I am somewhat unfamiliar with home networking but trying to set up my home's ethernet pre-wiring which originates from a control panel box in my garage.

The control panel has a Leviton 1x6 Telephone/Ethernet expansion board (see first image; here is a link to the product https://www.leviton.com/en/products/47609-f6) with what I assume is a single feed connection at the top and an expansion jack at the bottom.

The feed wire into the expansion board did not have a RJ45 connector on it so I added one myself using 568A ordering (white/green, green, white/orange, blue, white/blue, orange, white/brown, brown). I used a wire tester and successfully confirmed that the wiring ordering was correct and routed into remote rooms in the house via pre-wiring.

Currently, my internet router receives internet from coax cable in another room of house (coax passes through this control panel), but I want to connect the router directly at this control panel and then connect to the expansion board via the feed wire into one of the router's LAN ports.

See images below for current Base Scenario set-up, a Test Scenario which connects LAN but requires splitter, and my Preferred Scenario where there are no Coax splitters at all and everything routes into the house via the ethernet expansion board.


  1. When I connect Coax directly into the router (no splitter), WAN light is ON but LAN light is OFF.

  2. When I connect Coax into router after the splitter, the LAN and WAN lights are BOTH ON, and I can connect devices to LAN port, BUT the connection through the Expansion Board to the other rooms in the house does not work.


  1. Can this expansion board even handle LAN ethernet internet or is it for old style telephone?

  2. Do I need a device between the router and this expansion board to connect the internet signal?

  3. Could the wire ordering I'm using be the problem? I tested multiple different orderings when adding the connector, and the 568A order is the only one that had a successful test on the wire tester.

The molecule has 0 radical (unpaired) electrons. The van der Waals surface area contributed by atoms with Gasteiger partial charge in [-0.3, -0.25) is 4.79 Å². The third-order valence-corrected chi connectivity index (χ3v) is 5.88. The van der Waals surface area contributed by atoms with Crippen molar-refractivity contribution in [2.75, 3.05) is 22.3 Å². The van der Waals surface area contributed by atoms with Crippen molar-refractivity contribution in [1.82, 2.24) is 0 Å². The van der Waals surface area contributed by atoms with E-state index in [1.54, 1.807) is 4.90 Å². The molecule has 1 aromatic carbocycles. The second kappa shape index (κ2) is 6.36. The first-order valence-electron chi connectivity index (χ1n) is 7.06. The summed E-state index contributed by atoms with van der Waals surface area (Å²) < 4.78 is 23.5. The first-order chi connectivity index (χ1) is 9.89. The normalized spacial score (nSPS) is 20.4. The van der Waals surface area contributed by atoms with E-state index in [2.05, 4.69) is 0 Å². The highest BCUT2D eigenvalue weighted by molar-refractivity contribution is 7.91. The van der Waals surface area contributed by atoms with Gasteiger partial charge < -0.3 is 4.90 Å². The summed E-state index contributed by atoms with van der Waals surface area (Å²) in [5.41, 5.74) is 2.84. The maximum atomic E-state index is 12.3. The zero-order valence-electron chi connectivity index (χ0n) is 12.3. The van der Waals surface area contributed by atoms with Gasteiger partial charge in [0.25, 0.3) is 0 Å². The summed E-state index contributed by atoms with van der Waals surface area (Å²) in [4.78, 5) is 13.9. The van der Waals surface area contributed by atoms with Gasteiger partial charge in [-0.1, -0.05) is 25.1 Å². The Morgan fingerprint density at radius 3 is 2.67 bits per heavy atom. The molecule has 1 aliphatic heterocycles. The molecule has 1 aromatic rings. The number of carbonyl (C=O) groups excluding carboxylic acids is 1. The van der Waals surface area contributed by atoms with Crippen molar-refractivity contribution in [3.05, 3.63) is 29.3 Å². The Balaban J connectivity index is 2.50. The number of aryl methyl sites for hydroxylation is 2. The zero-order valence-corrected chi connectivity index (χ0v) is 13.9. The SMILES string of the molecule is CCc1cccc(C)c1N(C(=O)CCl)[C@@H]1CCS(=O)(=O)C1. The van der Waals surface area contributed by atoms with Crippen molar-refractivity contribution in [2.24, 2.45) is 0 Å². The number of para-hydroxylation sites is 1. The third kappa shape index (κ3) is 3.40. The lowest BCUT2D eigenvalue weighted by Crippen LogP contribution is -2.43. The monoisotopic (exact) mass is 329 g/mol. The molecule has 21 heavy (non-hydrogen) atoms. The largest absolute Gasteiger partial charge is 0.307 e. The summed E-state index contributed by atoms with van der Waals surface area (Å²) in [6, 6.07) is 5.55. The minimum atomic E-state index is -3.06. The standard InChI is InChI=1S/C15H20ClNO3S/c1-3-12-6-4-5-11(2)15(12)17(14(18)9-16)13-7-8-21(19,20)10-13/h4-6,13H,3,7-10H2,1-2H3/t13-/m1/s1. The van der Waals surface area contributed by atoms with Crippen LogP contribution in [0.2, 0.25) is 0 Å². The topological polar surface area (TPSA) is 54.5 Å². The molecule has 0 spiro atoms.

4. Is there a reason the router LAN doesn't work when the Coax from the ISP is connected directly into router (no splitter).

Here is a picture of control panel plus diagrams of the three scenarios to help explain. Any help is much appreciated.

Control panel w/ Expansion Board on left (blue RJ45 wire goes to Feed at top of Leviton expansion board)

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Base Scenario diagram

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Test Scenario - router LAN only works after Coax splitter

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Preferred Scenario - Coax directly into router (but currently having issues with LAN)

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2 Answers 2


I haven't reviewed all your options yet, but the "expansion board" is a non-starter. It's a TELEPHONE expansion board and will NOT work as you expect. You can't just connect computers in parallel like phones. What need there is a LAN SWITCH and all the appropriate re-wiring in your LV panel. Maybe I'll add to this later...just wanted to let you know now that what you have won't work.

EDIT: I just added a pic of my LV panel showing 2 small patch panels on the right and an 8 port switch on the left. It's a little sloppy, but it works.

Given the few number of connections in your home, you may not even need a switch if your router has enough ports on it. The benefits of a patch panel is flexibility.

patch panels and switch

  • 1
    Thanks George for the quick response - if I have the LAN switch, should I be able to re-purpose the wires currently in the "expansion board" to wire them into the LAN Switch?